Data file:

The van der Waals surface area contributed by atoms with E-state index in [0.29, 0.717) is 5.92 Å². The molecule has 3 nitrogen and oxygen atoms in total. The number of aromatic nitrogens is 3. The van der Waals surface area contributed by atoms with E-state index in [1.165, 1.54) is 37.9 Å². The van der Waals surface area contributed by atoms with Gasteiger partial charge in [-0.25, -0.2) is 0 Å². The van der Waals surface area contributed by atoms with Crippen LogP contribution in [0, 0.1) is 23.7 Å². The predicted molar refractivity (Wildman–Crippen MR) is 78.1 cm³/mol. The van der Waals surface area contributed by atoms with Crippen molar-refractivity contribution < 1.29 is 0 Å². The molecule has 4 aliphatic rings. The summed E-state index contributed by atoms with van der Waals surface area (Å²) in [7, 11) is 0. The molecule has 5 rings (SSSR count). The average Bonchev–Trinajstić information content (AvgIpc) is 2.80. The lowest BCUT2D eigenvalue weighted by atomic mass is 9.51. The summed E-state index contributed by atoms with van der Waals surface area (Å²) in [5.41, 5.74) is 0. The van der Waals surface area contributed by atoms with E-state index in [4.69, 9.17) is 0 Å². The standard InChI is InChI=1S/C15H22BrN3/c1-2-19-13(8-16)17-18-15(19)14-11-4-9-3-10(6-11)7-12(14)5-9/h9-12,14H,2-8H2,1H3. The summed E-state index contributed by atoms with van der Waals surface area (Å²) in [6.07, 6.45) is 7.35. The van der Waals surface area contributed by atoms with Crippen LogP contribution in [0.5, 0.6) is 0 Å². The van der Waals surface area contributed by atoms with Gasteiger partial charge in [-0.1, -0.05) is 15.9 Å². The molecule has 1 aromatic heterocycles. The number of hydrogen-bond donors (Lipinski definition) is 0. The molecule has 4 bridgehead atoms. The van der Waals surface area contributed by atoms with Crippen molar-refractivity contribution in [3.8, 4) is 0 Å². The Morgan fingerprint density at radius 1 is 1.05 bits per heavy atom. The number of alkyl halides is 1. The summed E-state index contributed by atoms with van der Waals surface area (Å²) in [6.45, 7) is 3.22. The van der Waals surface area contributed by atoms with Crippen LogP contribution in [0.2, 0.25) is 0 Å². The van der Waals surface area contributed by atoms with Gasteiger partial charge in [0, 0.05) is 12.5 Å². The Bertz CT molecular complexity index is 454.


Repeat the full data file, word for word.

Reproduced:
The van der Waals surface area contributed by atoms with E-state index in [0.29, 0.717) is 5.92 Å². The molecule has 3 nitrogen and oxygen atoms in total. The number of aromatic nitrogens is 3. The van der Waals surface area contributed by atoms with E-state index in [1.165, 1.54) is 37.9 Å². The van der Waals surface area contributed by atoms with Gasteiger partial charge in [-0.25, -0.2) is 0 Å². The van der Waals surface area contributed by atoms with Crippen LogP contribution in [0, 0.1) is 23.7 Å². The predicted molar refractivity (Wildman–Crippen MR) is 78.1 cm³/mol. The van der Waals surface area contributed by atoms with Crippen molar-refractivity contribution < 1.29 is 0 Å². The molecule has 4 aliphatic rings. The summed E-state index contributed by atoms with van der Waals surface area (Å²) in [7, 11) is 0. The molecule has 5 rings (SSSR count). The average Bonchev–Trinajstić information content (AvgIpc) is 2.80. The lowest BCUT2D eigenvalue weighted by atomic mass is 9.51. The summed E-state index contributed by atoms with van der Waals surface area (Å²) in [5.41, 5.74) is 0. The van der Waals surface area contributed by atoms with E-state index in [4.69, 9.17) is 0 Å². The standard InChI is InChI=1S/C15H22BrN3/c1-2-19-13(8-16)17-18-15(19)14-11-4-9-3-10(6-11)7-12(14)5-9/h9-12,14H,2-8H2,1H3. The summed E-state index contributed by atoms with van der Waals surface area (Å²) in [6.07, 6.45) is 7.35. The van der Waals surface area contributed by atoms with Crippen LogP contribution in [0.5, 0.6) is 0 Å². The van der Waals surface area contributed by atoms with Gasteiger partial charge in [-0.1, -0.05) is 15.9 Å². The molecule has 1 aromatic heterocycles. The number of hydrogen-bond donors (Lipinski definition) is 0. The molecule has 4 bridgehead atoms. The van der Waals surface area contributed by atoms with Crippen molar-refractivity contribution in [3.8, 4) is 0 Å². The Morgan fingerprint density at radius 1 is 1.05 bits per heavy atom. The number of alkyl halides is 1. The summed E-state index contributed by atoms with van der Waals surface area (Å²) in [6.45, 7) is 3.22. The van der Waals surface area contributed by atoms with Crippen LogP contribution in [0.2, 0.25) is 0 Å². The van der Waals surface area contributed by atoms with Gasteiger partial charge in [0, 0.05) is 12.5 Å². The Bertz CT molecular complexity index is 454.